In this assignment you shall experiment with and extend the material
from Chapter 2 of Nielson, Nielson and Hankin, mainly by
doing a selection of the exercises similar to those in the book.
The various parts are largely independent, and I have indicated when
you have the necessary information to complete the assignment.
The assignment may be done alone or, preferably, in pairs.
Every student should be able to explain orally and clearly
every part of the assignment he hands in. The lecturer has the freedom
to ask this explanation at any time, meaning that you might not be warned
Not all of the components below are worth the same number of grade point:
Part 1 to 5 are weighted at 10, 20, 20, 25 and 25 percent.
The goal of the assignment
A large part of the chapter is devoted to developing a dataflow
analysis framework for an imperative language. To get a thorough
understanding of what is really happening underneath all that notation
you shall work on the following subjects:
- How to develop the transfer functions for a given analysis
- How chaotic iteration should be performed
- How to develop transfer functions for new language constructs and instantiate these for a specific analysis
- How to prove a soundness result for an analysis
- How to deal with the extension for procedures
Sometimes I ask you to give an illustrative, but small example.
The idea is that your example should be as varied and broad as possible,
but on the other hand should be as concise as possible. For instance,
in the case of Strongly Live Variables (see below), I expect an example
where a variable is strongly live, one which is not, one which is strongly live
but not live, and maybe you can think of other cases. The bottom line is that
your example is an alternative for a soundness proof, so the more convincing
your example, the more convinced people will be (actually, a proof also only
does the job when it is convincing).
The general rule is: Motivate your answers
The various parts of the assignment
Part 1: developing a new analysis within the framework (after Week 1)
Do Exercise 2.4 for Strongly Live Variable Analysis
on page 133 of NNH, formulate your answer
similar to Table 2.4 on page 48.
Part 2: performing chaotic iteration (after Week 1)
Design a While program of at least five blocks which well
illustrates the Strongly Live Variable Analysis (it should contain
at least one while loop).
Apply Chaotic Iteration to the
corresponding monotone framework instance, showing also intermediate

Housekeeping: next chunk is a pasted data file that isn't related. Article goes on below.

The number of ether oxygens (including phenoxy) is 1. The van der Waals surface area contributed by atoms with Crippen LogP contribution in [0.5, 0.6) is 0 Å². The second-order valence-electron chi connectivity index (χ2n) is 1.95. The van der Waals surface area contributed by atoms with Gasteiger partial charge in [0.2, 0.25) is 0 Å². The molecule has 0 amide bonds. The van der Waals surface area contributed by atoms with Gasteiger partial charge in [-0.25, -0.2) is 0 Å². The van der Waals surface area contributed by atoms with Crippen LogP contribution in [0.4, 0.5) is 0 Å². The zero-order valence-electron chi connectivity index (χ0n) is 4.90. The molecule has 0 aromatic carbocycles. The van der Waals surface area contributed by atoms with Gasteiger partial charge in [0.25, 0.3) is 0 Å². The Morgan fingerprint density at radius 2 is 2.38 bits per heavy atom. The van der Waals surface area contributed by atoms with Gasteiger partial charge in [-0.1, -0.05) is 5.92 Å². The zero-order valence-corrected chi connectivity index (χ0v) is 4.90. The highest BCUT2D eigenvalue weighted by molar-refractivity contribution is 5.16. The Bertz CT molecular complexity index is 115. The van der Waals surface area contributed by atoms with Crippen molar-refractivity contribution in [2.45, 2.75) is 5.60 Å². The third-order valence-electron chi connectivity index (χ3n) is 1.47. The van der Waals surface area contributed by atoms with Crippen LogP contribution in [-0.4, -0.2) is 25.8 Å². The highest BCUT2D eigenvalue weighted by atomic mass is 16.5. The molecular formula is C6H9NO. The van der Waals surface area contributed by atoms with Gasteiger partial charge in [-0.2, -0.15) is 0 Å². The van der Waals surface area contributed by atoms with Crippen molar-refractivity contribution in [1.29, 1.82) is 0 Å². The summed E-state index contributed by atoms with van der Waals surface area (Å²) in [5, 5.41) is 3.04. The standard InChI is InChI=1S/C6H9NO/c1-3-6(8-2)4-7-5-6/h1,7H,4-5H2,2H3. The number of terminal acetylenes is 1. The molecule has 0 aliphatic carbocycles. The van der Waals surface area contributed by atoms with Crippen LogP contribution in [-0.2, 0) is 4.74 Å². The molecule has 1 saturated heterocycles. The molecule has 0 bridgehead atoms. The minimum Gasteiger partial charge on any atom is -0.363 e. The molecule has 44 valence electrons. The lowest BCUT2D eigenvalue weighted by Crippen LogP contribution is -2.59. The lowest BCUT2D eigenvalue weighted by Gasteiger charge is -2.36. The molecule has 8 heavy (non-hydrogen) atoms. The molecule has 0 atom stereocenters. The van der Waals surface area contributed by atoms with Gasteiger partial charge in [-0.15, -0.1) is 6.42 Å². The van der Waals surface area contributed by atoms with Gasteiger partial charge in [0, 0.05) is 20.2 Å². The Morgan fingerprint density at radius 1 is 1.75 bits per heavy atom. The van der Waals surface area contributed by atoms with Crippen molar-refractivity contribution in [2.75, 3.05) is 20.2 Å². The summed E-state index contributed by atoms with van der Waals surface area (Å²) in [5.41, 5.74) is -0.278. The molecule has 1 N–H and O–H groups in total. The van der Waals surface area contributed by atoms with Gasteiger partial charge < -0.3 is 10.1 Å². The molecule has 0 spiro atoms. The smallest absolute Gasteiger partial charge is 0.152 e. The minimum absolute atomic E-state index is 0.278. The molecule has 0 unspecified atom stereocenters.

values for the iterations (similar to what I do in the slides for
Available Expressions). Indicate how SLV is different for this example
from the standard LV (and make sure that your example allows you to
illustrate this fact).
Part 3: adding new constructs to the While language (after Week 1)
Add the following three programming constructs to the While
language. Describe, in general, what has to change to accommodate
each of the constructs.
(Hint: sometimes it is sufficient to add new transfer functions, sometimes
a change has to be made to a different parameter of the monotone framework.
Deciding this is, of course, up to you.)
print a statement where
a is an arithmetic
expression. Show how to adapt the Strongly Live Analysis to accommodate
programs which contain
print statements. Devise a small
program which shows that your extension works as expected. (You do not
need to perform Chaotic Iteration. What you should do is give the
equations for your program, propose a good (preferably the best)
solution, indicate why you think this is a reasonable solution
and verify that it fulfills the equations).
- Simultaneous assignments: a simultaneous assignment is of the form
v1, ..., vn := a1, ..., an, which assigns the value of
v2 and so on. The semantics of such a statement is that first
the sequence of expressions
is evaluated, and when this is done, the resulting values are stored
in the corresponding variables in left to right order.
Add simultaneous assignments to the While language and show how
to adapt the Strongly Live Variable Analysis to accomodate it.
Illustrate that your solution works by giving an example.
Part 4: prove a soundness result (after Week 2)
Do Mini Project 2.2 on page 131.
Part 5: procedures and context (after Week 2)
Do Exercise 2.18 for the Live Variable analysis.
Work out the fibonacci example of Example 2.42 (page 101)
by giving the resulting embellished monotone framework
with context being call strings bounded by length k=2.
(Beware: there are a few snakes in the grass here.)
Remark: you do not have to work out the iteration itself.
Be very precise when you give the transfer functions, especially
those for call and return.
What, how and when to submit
Details can be found here
In whatever fashion you hand things in make sure things are clear and
readable and on time. Make sure that you motivate
Experiences from last year
The main problems and a large part of the work lie in Part 4 and 5
of this assignment.
Part four is one many students find difficult to do.
Do not be fooled to believe that the
proof is a copy of that in the book: it follows the same line, but
what you actually have to prove is quite different, and asks for
a different point of view. In practice it turned out that most students
did this well.
Part five is quite difficult, and people tend to forget quite a few details
here. The main complication I guess is how to simulate scoping.
- 15 Apr 2005